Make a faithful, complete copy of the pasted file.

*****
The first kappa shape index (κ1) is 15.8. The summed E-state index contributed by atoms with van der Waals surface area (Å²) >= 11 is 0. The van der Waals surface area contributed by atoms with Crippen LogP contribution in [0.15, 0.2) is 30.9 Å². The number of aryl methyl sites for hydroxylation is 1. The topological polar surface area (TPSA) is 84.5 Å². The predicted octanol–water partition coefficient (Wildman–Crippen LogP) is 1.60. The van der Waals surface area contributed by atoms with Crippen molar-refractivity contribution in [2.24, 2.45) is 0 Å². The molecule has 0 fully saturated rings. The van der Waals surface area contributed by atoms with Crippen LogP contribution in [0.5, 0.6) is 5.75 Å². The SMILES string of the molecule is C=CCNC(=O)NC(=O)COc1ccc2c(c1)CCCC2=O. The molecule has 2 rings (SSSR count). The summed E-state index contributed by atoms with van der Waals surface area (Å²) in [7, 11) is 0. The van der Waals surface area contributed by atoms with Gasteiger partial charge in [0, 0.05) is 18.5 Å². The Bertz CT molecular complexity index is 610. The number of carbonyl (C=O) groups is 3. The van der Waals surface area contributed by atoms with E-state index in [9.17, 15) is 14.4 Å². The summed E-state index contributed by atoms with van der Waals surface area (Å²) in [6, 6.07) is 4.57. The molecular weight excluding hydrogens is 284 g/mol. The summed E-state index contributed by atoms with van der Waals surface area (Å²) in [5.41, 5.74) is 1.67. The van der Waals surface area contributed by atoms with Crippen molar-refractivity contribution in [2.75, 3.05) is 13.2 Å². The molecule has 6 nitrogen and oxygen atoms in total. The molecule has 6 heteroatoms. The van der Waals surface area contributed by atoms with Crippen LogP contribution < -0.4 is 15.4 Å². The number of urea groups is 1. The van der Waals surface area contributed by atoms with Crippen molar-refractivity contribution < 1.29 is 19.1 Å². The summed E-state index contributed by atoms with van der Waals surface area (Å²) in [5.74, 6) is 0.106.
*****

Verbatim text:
The first kappa shape index (κ1) is 15.8. The summed E-state index contributed by atoms with van der Waals surface area (Å²) >= 11 is 0. The van der Waals surface area contributed by atoms with Crippen LogP contribution in [0.15, 0.2) is 30.9 Å². The number of aryl methyl sites for hydroxylation is 1. The topological polar surface area (TPSA) is 84.5 Å². The predicted octanol–water partition coefficient (Wildman–Crippen LogP) is 1.60. The van der Waals surface area contributed by atoms with Crippen molar-refractivity contribution in [2.24, 2.45) is 0 Å². The molecule has 0 fully saturated rings. The van der Waals surface area contributed by atoms with Crippen LogP contribution in [0.5, 0.6) is 5.75 Å². The SMILES string of the molecule is C=CCNC(=O)NC(=O)COc1ccc2c(c1)CCCC2=O. The molecule has 2 rings (SSSR count). The summed E-state index contributed by atoms with van der Waals surface area (Å²) in [7, 11) is 0. The van der Waals surface area contributed by atoms with Gasteiger partial charge in [0, 0.05) is 18.5 Å². The Bertz CT molecular complexity index is 610. The number of carbonyl (C=O) groups is 3. The van der Waals surface area contributed by atoms with E-state index in [9.17, 15) is 14.4 Å². The summed E-state index contributed by atoms with van der Waals surface area (Å²) in [6, 6.07) is 4.57. The molecular weight excluding hydrogens is 284 g/mol. The summed E-state index contributed by atoms with van der Waals surface area (Å²) in [5.41, 5.74) is 1.67. The van der Waals surface area contributed by atoms with Crippen molar-refractivity contribution in [2.75, 3.05) is 13.2 Å². The molecule has 6 nitrogen and oxygen atoms in total. The molecule has 6 heteroatoms. The van der Waals surface area contributed by atoms with Crippen LogP contribution < -0.4 is 15.4 Å². The number of urea groups is 1. The van der Waals surface area contributed by atoms with Crippen molar-refractivity contribution < 1.29 is 19.1 Å². The summed E-state index contributed by atoms with van der Waals surface area (Å²) in [5.74, 6) is 0.106.